Everything Is Nice

Beating the nice nice nice thing to death (with fluffy pillows)

‘Ranks Of Bronze’ by David Drake

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Can you set a space opera entirely within a sword and sandal Roman legion battle? No, obviously not. In an inversion of the previous story, here we have a story that is the genesis of a space opera novel but not itself space opera. For some reason, science fiction writers love Rome (although they have little interest in Italy) and here Drake provides a conclusion for Horace’s ‘Roman Odes’ in which Crassus’s lost legion turn out to have been press-ganged by aliens to serve as inter-galactic mercenaries.

H&C make much of the fact that this all occurs in a vacuum. “This is military SF with the contemporary politics stripped off, and removed from the level of policy decisions… There is no access to those who make policy in Drake’s military fiction. All in all it is a fairly dark vision of human life.” This is completely wrong. ‘Ranks Of Bronze’ isn’t dark at all, a band of noble, decent Romans put the anonymously massed Johnny Otherworlder to the blade for their contemptible alien commander. Jettisoning “policy” means jettisoning any context or nuance; war is turned to sport.

Quality: **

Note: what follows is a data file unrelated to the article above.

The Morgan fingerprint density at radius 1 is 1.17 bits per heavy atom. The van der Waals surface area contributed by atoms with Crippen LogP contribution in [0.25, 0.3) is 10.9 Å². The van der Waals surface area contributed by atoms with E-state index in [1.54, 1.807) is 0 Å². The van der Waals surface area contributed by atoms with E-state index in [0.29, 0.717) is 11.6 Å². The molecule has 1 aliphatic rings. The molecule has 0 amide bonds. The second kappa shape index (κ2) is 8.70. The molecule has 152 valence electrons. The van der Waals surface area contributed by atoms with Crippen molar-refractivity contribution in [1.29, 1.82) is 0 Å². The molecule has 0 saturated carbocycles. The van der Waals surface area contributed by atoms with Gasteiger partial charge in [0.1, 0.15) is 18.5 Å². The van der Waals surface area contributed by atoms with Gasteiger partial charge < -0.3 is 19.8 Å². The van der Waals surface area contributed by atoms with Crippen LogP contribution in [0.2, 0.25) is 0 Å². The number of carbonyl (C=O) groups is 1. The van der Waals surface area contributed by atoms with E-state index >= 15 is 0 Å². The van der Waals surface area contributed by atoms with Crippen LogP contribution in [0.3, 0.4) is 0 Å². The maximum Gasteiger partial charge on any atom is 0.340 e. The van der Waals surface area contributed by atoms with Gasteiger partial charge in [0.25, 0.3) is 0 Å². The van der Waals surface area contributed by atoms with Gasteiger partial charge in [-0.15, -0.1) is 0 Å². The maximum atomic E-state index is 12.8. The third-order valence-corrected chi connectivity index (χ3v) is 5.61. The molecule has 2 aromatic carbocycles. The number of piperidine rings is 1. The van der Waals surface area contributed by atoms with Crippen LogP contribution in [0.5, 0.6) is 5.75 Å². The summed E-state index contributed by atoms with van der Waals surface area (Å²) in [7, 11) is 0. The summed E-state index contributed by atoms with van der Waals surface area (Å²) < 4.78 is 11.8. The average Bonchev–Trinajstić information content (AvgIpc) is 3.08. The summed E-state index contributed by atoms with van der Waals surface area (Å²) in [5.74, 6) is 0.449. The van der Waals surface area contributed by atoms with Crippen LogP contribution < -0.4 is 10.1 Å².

Operacity: *

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Written by Martin

18 September 2012 at 06:41

One Response

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  1. [...] But let’s move on to their factual claims about American space opera. The third section of The Space Opera Renaissance is entitled “Transitions/Redefiners [Late 1970s To Late 1980s]” and notionally covers half the period of evolution they are talking about (the other half truly is ignored because Hartwell and Cramer don’t include a single story from the Seventies in their anthology – those in glass houses, etc, etc). This section contains only four stories, one of which is by Iain M Banks who was known to Greenland but not a direct influence. The remaining three stories are by American writers but only one is actually published in the relevant time period: David Drake’s story was published in 1986 whereas Lois McMaster Bujold’s story was published in 1990 (the same year as Take Back Plenty) and David Brin’s story most of a decade later in 1999. So in defence of their nonsensical assertion of MacLeod’s ignorance, the editors can only muster a solitary story and it goes without it isn’t bloody space opera. [...]


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